Why do good people need the Church?
by Andrea Elizabeth
One thing that a survivor of abuse is usually told is that it is not their fault that they suffered emotional and physical abuse and neglect. One tactic of abusers is to play upon feelings of guilt in their victims. The victims then try to earn better treatment by being good. While some abused people become abusers themselves, others end up being very good people, possibly out of a motivation for being treated better, as well as a determination never to be like their abuser(s).
Say they become successful at being this good, non-abusive person and end up with a healthier situation when they grow up. Why do they need the Church who tells them to repeatedly say the prayer, “Lord Jesus Christ, Son of God, have mercy on me, a sinner”? The last two words can remind an abused person of the degradations inflicted upon them in the past. Some are counseled by their priest not to say those two last words if they feel oppression.
Oppression is a wounded state. If one is vulnerable to being easily triggered into this state, then they are in need of healing. Meditative prayer and Psalm reading are often prescribed, such as in the book Orthodox Psychotherapy by Metr. Hierotheos Vlachos, and in the services of the Church and private prayer books. The Psalms are a very detailed account of how to deal with oppression. There are also the Sacraments of the Church that offer us physical means of healing. All of our wounded senses are brought into alignment with a heavenly state of communion with goodness through the water and oil, incense, holy icons, candles, chanting and singing, and ultimately, Christ’s Body and Blood. When one partakes of these through the Priest and with others who are seeking healing, another word for salvation, then the proper relationship with God and one’s fellow man is attained.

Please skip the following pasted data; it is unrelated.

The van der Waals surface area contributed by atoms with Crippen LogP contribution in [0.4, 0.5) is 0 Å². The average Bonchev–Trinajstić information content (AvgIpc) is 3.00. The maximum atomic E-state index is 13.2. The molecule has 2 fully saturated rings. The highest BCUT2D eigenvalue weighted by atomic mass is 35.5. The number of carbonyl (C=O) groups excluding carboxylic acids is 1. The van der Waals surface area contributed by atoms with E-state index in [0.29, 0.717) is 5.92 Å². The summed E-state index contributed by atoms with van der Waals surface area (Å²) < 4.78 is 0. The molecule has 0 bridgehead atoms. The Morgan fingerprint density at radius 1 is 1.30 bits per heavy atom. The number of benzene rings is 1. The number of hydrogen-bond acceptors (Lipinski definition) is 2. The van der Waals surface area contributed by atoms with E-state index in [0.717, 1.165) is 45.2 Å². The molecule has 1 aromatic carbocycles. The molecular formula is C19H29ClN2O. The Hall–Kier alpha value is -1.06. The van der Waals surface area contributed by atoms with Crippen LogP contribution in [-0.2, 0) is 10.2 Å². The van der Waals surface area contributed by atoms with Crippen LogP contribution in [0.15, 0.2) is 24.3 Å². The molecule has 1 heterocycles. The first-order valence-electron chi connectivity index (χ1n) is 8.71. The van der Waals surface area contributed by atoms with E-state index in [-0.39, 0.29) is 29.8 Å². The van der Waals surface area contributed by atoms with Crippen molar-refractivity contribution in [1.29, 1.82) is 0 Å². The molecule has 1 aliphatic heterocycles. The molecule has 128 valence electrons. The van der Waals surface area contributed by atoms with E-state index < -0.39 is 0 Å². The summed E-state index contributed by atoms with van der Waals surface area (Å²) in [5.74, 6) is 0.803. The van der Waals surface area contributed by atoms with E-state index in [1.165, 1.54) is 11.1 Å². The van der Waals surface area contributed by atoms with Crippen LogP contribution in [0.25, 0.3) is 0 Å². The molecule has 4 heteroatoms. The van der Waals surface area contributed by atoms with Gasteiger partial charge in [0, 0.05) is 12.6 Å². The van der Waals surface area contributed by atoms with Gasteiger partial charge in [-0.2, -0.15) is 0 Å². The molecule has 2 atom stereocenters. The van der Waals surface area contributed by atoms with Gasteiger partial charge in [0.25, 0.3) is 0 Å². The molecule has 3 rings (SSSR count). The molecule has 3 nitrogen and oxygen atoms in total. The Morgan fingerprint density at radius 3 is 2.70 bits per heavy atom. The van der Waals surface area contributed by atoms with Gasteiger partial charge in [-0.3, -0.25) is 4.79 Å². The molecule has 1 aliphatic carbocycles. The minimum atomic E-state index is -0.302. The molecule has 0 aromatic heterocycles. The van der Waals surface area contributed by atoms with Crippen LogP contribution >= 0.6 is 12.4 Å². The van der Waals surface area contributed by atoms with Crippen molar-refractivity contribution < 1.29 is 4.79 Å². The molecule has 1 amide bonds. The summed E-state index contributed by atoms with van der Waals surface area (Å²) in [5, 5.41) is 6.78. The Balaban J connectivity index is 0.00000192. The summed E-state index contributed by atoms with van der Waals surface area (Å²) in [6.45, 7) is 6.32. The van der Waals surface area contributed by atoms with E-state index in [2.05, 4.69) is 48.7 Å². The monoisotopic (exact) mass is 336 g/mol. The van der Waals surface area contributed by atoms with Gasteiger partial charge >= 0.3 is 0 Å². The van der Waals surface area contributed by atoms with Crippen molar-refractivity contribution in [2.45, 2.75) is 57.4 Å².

I believe that when a person has dealt with their past and received healing, including through the Sacrament of Confession for the revealed nature of their own sins, then one can forgive their abusers and not be as sensitive to offenses committed against them or to finding out things they need to correct in themselves.